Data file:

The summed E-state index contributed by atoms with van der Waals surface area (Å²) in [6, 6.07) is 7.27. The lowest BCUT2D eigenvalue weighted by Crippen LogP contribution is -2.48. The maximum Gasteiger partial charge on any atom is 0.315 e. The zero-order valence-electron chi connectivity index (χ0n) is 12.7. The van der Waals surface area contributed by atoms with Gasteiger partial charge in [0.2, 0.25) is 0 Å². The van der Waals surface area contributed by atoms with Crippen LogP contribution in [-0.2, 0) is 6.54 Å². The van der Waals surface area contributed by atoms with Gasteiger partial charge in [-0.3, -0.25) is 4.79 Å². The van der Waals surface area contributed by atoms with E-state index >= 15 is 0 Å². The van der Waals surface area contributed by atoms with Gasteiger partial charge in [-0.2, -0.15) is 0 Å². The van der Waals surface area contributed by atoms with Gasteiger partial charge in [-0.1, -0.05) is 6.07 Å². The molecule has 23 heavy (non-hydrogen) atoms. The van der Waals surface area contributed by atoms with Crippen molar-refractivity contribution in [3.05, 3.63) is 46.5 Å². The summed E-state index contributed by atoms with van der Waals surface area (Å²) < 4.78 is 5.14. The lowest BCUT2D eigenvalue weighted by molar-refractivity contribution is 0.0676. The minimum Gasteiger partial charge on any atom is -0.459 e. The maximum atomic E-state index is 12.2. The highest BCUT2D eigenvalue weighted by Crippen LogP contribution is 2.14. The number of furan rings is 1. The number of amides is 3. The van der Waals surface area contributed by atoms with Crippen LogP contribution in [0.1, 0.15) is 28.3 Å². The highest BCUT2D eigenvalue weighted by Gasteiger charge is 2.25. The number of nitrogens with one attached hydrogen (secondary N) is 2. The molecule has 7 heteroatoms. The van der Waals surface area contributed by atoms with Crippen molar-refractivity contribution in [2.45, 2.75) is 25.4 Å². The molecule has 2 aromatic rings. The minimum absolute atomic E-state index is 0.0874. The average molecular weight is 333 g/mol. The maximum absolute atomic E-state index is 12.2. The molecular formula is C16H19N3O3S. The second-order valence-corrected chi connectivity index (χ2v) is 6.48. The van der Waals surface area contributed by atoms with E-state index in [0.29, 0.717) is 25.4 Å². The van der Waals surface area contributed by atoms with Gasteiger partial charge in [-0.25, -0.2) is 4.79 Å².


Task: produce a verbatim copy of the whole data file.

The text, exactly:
The summed E-state index contributed by atoms with van der Waals surface area (Å²) in [6, 6.07) is 7.27. The lowest BCUT2D eigenvalue weighted by Crippen LogP contribution is -2.48. The maximum Gasteiger partial charge on any atom is 0.315 e. The zero-order valence-electron chi connectivity index (χ0n) is 12.7. The van der Waals surface area contributed by atoms with Gasteiger partial charge in [0.2, 0.25) is 0 Å². The van der Waals surface area contributed by atoms with Crippen LogP contribution in [-0.2, 0) is 6.54 Å². The van der Waals surface area contributed by atoms with Gasteiger partial charge in [-0.3, -0.25) is 4.79 Å². The van der Waals surface area contributed by atoms with E-state index >= 15 is 0 Å². The van der Waals surface area contributed by atoms with Gasteiger partial charge in [-0.2, -0.15) is 0 Å². The van der Waals surface area contributed by atoms with Gasteiger partial charge in [-0.1, -0.05) is 6.07 Å². The molecule has 23 heavy (non-hydrogen) atoms. The van der Waals surface area contributed by atoms with Crippen molar-refractivity contribution in [3.05, 3.63) is 46.5 Å². The summed E-state index contributed by atoms with van der Waals surface area (Å²) < 4.78 is 5.14. The lowest BCUT2D eigenvalue weighted by molar-refractivity contribution is 0.0676. The minimum Gasteiger partial charge on any atom is -0.459 e. The maximum atomic E-state index is 12.2. The highest BCUT2D eigenvalue weighted by Crippen LogP contribution is 2.14. The number of furan rings is 1. The number of amides is 3. The van der Waals surface area contributed by atoms with Crippen LogP contribution in [0.1, 0.15) is 28.3 Å². The highest BCUT2D eigenvalue weighted by Gasteiger charge is 2.25. The number of nitrogens with one attached hydrogen (secondary N) is 2. The molecule has 7 heteroatoms. The van der Waals surface area contributed by atoms with Crippen molar-refractivity contribution in [2.45, 2.75) is 25.4 Å². The molecule has 2 aromatic rings. The minimum absolute atomic E-state index is 0.0874. The average molecular weight is 333 g/mol. The maximum absolute atomic E-state index is 12.2. The molecular formula is C16H19N3O3S. The second-order valence-corrected chi connectivity index (χ2v) is 6.48. The van der Waals surface area contributed by atoms with E-state index in [0.29, 0.717) is 25.4 Å². The van der Waals surface area contributed by atoms with Gasteiger partial charge in [-0.25, -0.2) is 4.79 Å².